djtallahassee  yea, I mature 30k anki cards to see this bs +3  
taediggity  I literally shouted wtf in quiet library at this question. +1  
bend_nbme_over  Lol def didn't know it. Looks like I'm not going to be a competent doctor because I don't know the hexosamine pathway lol +1  
drschmoctor  Is it biochemistry? Then I do not know it. +2  
snoochi95  hell no brother +  
roro17  I didn’t +  
bodanese  I did not +  
hatethisshit  nope +  
jesusisking  I Ctrl+F'd glucosamine in FA and it's not even there lol +  
batmane  i definitely guessed, for some reason got it down to arginine and glutamine +1  
waterloo  Nope. +  
monique  I did not +  
issamd1221  didnt +  
baja_blast  Narrowed it down to Arginine and Glutamine figuring the Nitrogen would have to come from one of these two but of course I picked the wrong one. Classic. +  
amy  +1 no idea! +  


submitted by kchakhabar(29),

What threw me off in this question is the phrase "cells with little cytoplasm that are twice the size of lymphocytes." I though "small cell carcinoma" cannot be that big.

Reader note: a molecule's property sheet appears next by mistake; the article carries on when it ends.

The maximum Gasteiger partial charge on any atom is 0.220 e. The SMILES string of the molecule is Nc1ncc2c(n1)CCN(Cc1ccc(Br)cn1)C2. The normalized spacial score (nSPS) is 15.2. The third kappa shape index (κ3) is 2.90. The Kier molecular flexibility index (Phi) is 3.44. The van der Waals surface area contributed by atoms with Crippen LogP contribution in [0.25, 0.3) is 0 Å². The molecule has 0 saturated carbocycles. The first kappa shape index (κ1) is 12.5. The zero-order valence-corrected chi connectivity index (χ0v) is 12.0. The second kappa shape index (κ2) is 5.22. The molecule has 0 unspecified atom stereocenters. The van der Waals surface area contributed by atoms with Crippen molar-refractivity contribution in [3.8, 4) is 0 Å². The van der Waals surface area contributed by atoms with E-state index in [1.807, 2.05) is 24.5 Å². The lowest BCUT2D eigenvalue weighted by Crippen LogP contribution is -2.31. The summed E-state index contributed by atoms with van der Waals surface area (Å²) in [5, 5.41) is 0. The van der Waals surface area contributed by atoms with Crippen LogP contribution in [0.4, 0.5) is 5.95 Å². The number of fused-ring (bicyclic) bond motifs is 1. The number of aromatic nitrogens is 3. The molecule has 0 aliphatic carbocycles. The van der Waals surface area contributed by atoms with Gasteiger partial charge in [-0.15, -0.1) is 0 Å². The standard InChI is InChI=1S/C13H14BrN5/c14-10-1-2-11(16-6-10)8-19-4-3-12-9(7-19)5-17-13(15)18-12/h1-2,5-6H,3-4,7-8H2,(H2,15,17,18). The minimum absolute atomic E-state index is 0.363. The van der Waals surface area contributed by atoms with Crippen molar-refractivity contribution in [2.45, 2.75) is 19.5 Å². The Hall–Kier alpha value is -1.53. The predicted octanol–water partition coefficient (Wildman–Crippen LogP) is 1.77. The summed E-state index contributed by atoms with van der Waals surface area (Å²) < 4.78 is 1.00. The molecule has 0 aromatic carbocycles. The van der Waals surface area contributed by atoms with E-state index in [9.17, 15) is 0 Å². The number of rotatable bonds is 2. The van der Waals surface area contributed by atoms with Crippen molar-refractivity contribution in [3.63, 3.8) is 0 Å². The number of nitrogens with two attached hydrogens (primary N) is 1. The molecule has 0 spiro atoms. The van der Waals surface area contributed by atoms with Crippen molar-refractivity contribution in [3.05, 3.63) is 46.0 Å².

nala_ula  Omg literally the same thought process I had, that phrase through me off! +  
nala_ula  threw* +1  
jesusisking  Super counter-intuitive but apparently SCC cells are 1.5-4x the size of lymphocytes: https://www.ncbi.nlm.nih.gov/pubmed/1313679 +  


To maintain plasma osmolality -> Need to exactly replace all the fluids lost in the day

She cannot concentrate urine above 450 mOsm/kg , so the minimum amount of water required to be excreted by kidneys is 1 (to excrete the 450 mOsm she accumulates per day). The minimum excretion water required is necessarily at max concentration; if you were to say produce diluter urine, say 225mOsm/kg, this would require 2 L of water. The question wants the minimum possible water volume, so we assume she’s concentrating to the max.

1 L losses from kidney + 900 mL insensible + 100 mL in sweat and feces = 2L losses -> need to ingest 2 L of water to replace.

jesusisking  So helpful, thank you! +